Lingerie 101: The 5 Most Common Types of Lingerie Fabrics
At The Lingerie Addict, nerding out about lingerie is our favorite thing. Sometimes, this means sharing the lingerie we wished we bought. Other times, it means discussing lingerie construction methods, or exploring what "ethically made" really means.
Today, we're talking fabrics. What types of fabrics are popular for lingerie? How can you identify them, and what are they used for?
The following five fabrics are some of the most popular textiles used in the lingerie industry today. Read on for a glimpse into the world of lingerie fabrics and how they are used.
If you’ve followed TLA for a while, you know that “satin” is not the same as “silk”. So what is satin?
Satin is a fabric made with a satin weave. In plain terms, a satin is woven with one direction of its threads crossing on top of multiple threads going the other direction. This catches extra light and creates a smooth, lustrous finish.
Satin can be made of silk, but it can also be made of polyester, rayon, and even cotton. (Satin-woven fabrics made from shorter fibers like cotton and rayon are usually called “sateen,” and have less shine.) It can even stretch, with the addition of elastane (otherwise known as Spandex).
Why is satin so popular for lingerie? Well, it's pretty! Plus, satin has a smoother hand than plain woven fabric, so it’s perfect for garments that sit close to your skin. You’ll find it in almost every type of lingerie garment, from the cup of a bra to the body of a chemise.
Mesh fabric is an overarching term for any fabric that has space between its yarns. Lingerie often uses a hexagonal mesh. This fabric is named after the six-sided shape of its negative space, and works for so many applications: as a rigid sheer base for embroidery, as stiff tulle trim on a nightgown, or as the stretchy body of a pair of sheer knickers.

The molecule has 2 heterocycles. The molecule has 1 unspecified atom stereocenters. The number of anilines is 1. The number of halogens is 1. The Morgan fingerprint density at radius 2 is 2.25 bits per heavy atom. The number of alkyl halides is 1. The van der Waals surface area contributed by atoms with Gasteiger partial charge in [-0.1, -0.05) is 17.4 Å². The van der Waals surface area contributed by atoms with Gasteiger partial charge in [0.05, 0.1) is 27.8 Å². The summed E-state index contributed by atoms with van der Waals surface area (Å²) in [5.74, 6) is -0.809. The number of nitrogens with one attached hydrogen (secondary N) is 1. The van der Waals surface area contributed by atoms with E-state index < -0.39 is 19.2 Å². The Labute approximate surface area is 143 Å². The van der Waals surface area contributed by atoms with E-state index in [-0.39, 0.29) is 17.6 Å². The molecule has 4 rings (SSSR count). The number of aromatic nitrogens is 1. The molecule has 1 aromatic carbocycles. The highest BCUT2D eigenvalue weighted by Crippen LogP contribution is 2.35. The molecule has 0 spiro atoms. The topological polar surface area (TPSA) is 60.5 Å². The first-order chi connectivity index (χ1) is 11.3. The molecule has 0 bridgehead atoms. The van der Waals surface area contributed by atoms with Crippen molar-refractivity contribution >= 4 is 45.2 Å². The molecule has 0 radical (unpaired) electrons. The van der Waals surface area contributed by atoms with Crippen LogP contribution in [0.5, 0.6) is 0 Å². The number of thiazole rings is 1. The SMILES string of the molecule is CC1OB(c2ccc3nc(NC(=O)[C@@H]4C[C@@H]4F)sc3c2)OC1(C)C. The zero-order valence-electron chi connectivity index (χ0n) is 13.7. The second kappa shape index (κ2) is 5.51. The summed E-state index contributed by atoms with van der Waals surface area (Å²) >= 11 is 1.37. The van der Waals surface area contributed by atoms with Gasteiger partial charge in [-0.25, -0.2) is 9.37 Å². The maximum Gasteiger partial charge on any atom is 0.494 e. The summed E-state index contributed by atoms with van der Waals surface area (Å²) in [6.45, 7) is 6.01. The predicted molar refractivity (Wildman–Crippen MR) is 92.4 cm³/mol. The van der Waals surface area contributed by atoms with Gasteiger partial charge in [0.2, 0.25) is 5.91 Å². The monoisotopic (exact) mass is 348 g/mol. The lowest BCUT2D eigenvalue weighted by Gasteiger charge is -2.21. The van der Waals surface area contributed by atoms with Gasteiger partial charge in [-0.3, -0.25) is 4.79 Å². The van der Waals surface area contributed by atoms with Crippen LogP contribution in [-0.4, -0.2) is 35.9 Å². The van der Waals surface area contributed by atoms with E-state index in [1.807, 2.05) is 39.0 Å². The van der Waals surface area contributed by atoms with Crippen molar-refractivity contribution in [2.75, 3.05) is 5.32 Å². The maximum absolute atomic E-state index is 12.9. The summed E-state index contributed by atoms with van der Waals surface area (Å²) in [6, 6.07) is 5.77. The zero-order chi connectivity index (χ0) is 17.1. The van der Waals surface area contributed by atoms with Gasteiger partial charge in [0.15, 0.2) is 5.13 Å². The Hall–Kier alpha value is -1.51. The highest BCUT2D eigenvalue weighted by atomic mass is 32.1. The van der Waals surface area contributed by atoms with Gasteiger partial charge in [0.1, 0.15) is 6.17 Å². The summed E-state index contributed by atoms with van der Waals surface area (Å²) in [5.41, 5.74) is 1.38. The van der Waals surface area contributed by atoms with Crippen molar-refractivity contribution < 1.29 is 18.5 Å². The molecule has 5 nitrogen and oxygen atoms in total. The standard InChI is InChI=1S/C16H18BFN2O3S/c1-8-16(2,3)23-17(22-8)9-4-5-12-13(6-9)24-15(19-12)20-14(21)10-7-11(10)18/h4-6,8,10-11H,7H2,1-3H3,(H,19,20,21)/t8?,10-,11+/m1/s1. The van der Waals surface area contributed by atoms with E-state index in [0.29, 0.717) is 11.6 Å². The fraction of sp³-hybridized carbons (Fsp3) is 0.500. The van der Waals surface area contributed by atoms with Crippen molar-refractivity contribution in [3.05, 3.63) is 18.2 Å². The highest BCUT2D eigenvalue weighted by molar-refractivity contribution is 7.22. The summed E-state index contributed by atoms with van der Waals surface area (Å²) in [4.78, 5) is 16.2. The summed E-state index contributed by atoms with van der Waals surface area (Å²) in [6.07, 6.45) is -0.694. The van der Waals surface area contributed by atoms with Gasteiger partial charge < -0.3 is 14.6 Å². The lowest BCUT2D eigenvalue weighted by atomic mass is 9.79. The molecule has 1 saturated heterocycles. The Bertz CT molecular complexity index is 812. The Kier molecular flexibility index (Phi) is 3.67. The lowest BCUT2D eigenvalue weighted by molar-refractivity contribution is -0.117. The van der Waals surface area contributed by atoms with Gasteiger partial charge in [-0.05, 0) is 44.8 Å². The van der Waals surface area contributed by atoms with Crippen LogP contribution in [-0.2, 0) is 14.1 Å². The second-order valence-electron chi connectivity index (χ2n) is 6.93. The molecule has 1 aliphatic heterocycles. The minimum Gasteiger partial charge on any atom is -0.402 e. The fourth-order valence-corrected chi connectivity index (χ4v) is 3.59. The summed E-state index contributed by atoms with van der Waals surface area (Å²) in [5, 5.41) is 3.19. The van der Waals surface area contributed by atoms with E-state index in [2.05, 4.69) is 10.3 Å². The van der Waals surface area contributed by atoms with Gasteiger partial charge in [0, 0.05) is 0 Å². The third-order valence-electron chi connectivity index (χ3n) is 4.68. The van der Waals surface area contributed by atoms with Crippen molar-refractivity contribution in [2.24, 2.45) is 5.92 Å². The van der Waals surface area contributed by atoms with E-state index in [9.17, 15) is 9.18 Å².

Lingerie mesh is often made of nylon, with elastane added for stretch. Its softness or stiffness depends on the fiber content, the size of the space between the yarns, and the finish on the fabric.
A stable hex mesh called “powermesh” is often used as interlining for bras, as well as in shapewear and activewear where extra compression is desired.
Lace is one of the most iconic lingerie fabrics.
Whether it’s a full fabric or a tiny trim, the delicacy of lace makes it perfect for lingerie. Modern lingerie lace is almost always machine made, often of nylon, with elastane added for stretch when necessary. It’s sometimes made with metallic threads, or even cotton fibers for a thicker hand.
Lace is usually crafted with floral or botanical motifs, but geometric patterns have become more common over the last few years.
You can spot it by looking for material that is made up of decorative motifs and open space.
Even inexpensive lace can elevate a lingerie design from simple to stunning. If you’re interested in learning more about lace, this article by Karolina goes deep into types of lace and how they’re made.
You may associate this fabric with your t-shirt drawer, but jersey is everywhere in the lingerie world.
The basic underwear in your drawer is probably made of jersey knit, and even your fancier pairs likely have a cotton jersey gusset inside. The front of jersey knit fabric is smooth, while you’ll see the tiny “loops” of the knit if you look closely on the back.
Jersey can be made of nearly any fiber. Cotton, polyester, and rayon are common; wool and silk are more rare.
Most lingerie jersey includes some form of elastane for extra stretch. And jersey is perfect for lingerie for two reasons. First, it’s stretchy, so it can move with the body and it’s easy to fit. Second, it’s a fantastic “base” fabric for a fun print.
Microfiber fabric is made out of very thin synthetic fibers, giving the fabric an ultra-soft hand. Microfiber fabrics are popular in all industries right now, but those made for lingerie are typically a thin knit. They can be made of polyester, nylon, or rayon, usually with elastane added for stretch.
Microfiber is often used for activewear undergarments, as it wicks moisture and feels light and airy against the skin. You’ll also find it in ultra-soft, super-slinky loungewear, nightwear, and underwear.
Those seamless knickers you love? Probably made of microfiber. This fabric is also commonly used for a smooth finish on t-shirt bras.
And that's all! Which of these fabrics is your favorite to wear? Is there anything you look for in particular when you shop for lingerie?